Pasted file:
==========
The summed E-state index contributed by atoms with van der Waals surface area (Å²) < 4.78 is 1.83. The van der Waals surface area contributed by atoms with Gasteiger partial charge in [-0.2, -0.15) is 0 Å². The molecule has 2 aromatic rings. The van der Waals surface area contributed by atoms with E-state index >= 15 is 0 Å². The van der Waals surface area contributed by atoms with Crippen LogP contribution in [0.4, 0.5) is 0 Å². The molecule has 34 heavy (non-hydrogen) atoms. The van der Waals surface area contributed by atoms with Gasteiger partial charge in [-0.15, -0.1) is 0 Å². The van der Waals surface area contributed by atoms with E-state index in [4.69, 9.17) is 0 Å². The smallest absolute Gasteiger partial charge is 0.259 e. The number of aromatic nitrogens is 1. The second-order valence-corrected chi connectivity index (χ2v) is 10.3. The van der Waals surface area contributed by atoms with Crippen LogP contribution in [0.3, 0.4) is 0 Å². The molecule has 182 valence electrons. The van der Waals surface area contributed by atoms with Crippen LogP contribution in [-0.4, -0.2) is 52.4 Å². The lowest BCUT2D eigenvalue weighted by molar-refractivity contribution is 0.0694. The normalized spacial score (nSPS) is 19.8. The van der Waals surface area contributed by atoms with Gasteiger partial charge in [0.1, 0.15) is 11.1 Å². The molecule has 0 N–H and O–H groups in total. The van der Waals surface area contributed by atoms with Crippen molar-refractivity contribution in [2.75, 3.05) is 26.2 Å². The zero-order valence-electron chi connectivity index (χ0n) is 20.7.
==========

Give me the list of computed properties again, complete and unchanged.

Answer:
The summed E-state index contributed by atoms with van der Waals surface area (Å²) < 4.78 is 1.83. The van der Waals surface area contributed by atoms with Gasteiger partial charge in [-0.2, -0.15) is 0 Å². The molecule has 2 aromatic rings. The van der Waals surface area contributed by atoms with E-state index >= 15 is 0 Å². The van der Waals surface area contributed by atoms with Crippen LogP contribution in [0.4, 0.5) is 0 Å². The molecule has 34 heavy (non-hydrogen) atoms. The van der Waals surface area contributed by atoms with Gasteiger partial charge in [-0.15, -0.1) is 0 Å². The van der Waals surface area contributed by atoms with E-state index in [4.69, 9.17) is 0 Å². The smallest absolute Gasteiger partial charge is 0.259 e. The number of aromatic nitrogens is 1. The second-order valence-corrected chi connectivity index (χ2v) is 10.3. The van der Waals surface area contributed by atoms with Crippen LogP contribution in [0.3, 0.4) is 0 Å². The molecule has 182 valence electrons. The van der Waals surface area contributed by atoms with Crippen LogP contribution in [-0.4, -0.2) is 52.4 Å². The lowest BCUT2D eigenvalue weighted by molar-refractivity contribution is 0.0694. The normalized spacial score (nSPS) is 19.8. The van der Waals surface area contributed by atoms with Gasteiger partial charge in [0.1, 0.15) is 11.1 Å². The molecule has 0 N–H and O–H groups in total. The van der Waals surface area contributed by atoms with Crippen molar-refractivity contribution in [2.75, 3.05) is 26.2 Å². The zero-order valence-electron chi connectivity index (χ0n) is 20.7.